If there’s one other drink that has experienced a recent resurgence aside from the Old Fashioned, it’s the Moscow Mule. Despite the name, the Moscow Mule is a citrusy American cocktail first crafted during the 1950s with Smirnoff (hence the name), ginger beer and lime juice. When mixing drinks that don’t have components with very strong flavors, I recommend using a top shelf vodka brand. (If you’re over age 22, you should put down the raspberry-flavored Burnetts and be using nice vodka for everything anyway).
In selecting a ginger beer, I use Reed’s Original Ginger Brew (easy to find in Philly) or Gosling’s Ginger Beer (a Bermudian staple of another favorite drink of mine, the Dark & Stormy). If you want something slightly lighter, Fever Tree also makes a really nice (and adorably-packaged) version.
The key to a good Moscow Mule is that it must be coldddddddd (we’re talking about a drink that people think is from Russia, after all). To get the desired level of iciness, I typically use crushed ice in lieu of my beloved, huge ice cubes.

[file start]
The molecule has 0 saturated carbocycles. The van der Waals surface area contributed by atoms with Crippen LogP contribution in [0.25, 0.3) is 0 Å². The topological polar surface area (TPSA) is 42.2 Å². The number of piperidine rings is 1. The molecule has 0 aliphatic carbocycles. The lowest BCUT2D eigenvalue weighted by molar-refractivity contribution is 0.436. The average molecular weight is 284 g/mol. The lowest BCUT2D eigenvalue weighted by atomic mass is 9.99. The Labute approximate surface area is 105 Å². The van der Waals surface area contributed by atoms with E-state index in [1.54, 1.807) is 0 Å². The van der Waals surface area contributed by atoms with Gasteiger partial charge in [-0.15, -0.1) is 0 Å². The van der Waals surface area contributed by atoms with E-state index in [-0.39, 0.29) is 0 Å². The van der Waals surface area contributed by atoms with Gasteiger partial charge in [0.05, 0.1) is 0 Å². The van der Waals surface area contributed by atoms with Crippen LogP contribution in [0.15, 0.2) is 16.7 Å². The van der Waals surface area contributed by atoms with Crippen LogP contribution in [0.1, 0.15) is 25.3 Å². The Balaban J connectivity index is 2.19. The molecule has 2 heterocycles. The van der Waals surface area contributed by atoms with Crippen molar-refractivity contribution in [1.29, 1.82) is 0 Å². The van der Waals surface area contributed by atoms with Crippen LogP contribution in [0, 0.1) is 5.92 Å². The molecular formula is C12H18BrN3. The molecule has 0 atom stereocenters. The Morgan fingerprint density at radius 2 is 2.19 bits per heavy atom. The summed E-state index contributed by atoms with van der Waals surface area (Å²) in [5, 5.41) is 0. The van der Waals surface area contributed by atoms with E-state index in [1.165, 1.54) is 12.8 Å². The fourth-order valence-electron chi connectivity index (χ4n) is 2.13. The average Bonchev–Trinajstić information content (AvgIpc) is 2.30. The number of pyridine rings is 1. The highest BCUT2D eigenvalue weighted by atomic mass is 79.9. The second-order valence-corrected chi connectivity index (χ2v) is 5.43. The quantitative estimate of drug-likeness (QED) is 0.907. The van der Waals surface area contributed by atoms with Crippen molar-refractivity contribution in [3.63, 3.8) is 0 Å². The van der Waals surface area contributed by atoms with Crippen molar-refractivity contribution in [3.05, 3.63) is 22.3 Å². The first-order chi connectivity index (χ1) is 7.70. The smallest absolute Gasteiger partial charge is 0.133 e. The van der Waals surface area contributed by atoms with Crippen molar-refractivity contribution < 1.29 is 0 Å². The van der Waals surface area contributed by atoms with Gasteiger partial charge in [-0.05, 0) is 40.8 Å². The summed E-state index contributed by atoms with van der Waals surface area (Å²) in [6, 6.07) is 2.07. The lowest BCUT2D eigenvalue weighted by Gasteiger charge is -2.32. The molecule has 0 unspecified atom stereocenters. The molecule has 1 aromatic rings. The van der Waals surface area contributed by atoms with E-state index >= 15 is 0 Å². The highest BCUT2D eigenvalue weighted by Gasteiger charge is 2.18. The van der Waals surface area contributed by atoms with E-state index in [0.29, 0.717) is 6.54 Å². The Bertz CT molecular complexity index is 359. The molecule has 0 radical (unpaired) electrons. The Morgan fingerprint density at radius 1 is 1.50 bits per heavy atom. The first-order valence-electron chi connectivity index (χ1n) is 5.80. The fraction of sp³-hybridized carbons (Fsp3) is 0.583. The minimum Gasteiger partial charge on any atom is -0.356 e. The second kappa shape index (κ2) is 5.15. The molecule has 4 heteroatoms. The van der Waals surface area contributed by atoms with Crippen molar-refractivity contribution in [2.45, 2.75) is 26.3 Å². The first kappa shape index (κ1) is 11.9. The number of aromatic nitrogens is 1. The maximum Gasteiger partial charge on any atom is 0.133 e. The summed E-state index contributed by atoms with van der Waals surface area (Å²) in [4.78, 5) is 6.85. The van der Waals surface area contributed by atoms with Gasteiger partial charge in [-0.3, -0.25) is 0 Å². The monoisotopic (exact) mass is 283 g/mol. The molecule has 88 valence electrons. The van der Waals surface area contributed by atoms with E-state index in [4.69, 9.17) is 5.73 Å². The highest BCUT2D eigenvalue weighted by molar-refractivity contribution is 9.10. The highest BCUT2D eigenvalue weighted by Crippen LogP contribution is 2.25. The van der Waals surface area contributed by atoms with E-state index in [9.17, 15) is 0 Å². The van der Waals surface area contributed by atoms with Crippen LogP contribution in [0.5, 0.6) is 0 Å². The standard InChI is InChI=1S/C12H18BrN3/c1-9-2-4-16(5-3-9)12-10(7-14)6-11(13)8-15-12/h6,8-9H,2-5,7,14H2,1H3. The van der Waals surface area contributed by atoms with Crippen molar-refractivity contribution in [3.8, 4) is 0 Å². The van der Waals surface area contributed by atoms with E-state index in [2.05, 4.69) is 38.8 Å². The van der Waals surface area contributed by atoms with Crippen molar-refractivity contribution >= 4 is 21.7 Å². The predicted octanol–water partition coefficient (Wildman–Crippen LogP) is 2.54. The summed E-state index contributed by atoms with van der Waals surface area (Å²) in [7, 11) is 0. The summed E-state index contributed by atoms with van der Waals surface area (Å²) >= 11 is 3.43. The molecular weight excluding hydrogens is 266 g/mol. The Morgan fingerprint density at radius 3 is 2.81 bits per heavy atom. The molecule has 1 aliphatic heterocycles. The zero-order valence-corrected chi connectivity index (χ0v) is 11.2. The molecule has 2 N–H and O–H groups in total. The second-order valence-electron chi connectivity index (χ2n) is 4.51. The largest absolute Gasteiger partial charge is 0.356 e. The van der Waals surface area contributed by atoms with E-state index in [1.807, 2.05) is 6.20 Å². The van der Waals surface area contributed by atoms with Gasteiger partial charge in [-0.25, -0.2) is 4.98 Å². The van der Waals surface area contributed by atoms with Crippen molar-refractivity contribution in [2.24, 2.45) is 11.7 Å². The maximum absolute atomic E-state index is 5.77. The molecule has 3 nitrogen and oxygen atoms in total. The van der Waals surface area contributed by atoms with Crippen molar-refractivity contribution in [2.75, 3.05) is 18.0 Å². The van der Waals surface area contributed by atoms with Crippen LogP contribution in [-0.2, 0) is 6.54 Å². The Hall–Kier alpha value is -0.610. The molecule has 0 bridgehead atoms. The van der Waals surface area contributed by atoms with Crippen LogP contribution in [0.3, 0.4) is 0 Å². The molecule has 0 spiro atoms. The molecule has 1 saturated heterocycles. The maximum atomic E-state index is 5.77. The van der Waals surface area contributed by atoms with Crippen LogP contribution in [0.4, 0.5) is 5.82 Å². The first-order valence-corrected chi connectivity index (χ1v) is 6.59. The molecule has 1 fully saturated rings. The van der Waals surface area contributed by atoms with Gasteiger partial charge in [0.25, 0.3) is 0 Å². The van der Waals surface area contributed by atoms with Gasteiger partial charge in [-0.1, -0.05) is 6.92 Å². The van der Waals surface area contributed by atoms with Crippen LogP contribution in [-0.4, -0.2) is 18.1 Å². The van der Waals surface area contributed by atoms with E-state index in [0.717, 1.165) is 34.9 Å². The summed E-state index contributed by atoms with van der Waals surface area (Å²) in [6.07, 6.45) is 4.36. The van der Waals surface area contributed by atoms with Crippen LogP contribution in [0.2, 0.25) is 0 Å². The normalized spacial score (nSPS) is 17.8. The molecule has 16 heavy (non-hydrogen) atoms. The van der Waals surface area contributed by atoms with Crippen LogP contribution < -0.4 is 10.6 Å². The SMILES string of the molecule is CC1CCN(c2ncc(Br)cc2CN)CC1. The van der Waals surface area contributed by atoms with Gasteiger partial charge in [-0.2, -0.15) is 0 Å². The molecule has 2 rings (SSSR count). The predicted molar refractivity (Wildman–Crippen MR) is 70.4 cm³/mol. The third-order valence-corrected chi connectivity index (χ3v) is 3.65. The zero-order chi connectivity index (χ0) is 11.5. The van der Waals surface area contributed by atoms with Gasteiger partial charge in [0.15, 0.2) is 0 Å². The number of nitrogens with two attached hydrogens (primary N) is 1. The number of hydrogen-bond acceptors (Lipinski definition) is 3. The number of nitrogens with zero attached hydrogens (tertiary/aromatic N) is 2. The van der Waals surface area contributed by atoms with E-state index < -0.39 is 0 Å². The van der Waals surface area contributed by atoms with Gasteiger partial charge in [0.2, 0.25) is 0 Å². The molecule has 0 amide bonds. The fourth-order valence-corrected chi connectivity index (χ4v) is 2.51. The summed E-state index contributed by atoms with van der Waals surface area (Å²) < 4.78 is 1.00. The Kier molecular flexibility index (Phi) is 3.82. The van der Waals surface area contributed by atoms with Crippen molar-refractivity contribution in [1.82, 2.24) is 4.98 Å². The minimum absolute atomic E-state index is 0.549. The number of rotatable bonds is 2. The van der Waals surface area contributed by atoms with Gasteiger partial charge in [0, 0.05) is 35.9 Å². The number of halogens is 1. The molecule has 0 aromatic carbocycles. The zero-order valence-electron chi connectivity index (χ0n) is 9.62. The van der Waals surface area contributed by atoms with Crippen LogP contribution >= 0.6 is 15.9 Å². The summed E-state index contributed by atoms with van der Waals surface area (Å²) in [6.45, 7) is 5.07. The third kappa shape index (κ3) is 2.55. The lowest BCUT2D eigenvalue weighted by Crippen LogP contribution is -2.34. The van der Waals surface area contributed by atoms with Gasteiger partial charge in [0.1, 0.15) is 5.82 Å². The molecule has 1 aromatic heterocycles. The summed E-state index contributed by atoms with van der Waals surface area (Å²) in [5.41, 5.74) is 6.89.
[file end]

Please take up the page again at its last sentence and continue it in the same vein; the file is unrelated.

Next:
~ Cocktail Recipe ~
Two parts vodka (I prefer Ketel One)*
One part lime juice
Three parts Ginger beer*
Pour vodka into glass with ice and top with ginger beer. Garnish with lime wedge.
*Editor’s note: sometimes I switch the measurements of the vodka and ginger beer because I like a good time
Moscow Mules are usually served in copper Moscow Mule cups (naturally). I picked up a few of this inexpensive stainless steel version to add to my collection of very specific drinking apparatuses (Case in point: I spent the equivalent of a small country’s GDP on sterling silver mint julep cups last summer after convincing myself I was going to drink mint juleps every afternoon and basically turn my apartment into Churchill Downs). You could just as easily use highball glasses and you’d totally be in fashion. This can be confirmed by the April issue of Bon Appetit, which features an entire article on highball cocktails so the glasses may be an investment actually worth making, as opposed to, say, my mint julep cups which have never been used and are currently acting as flower vases.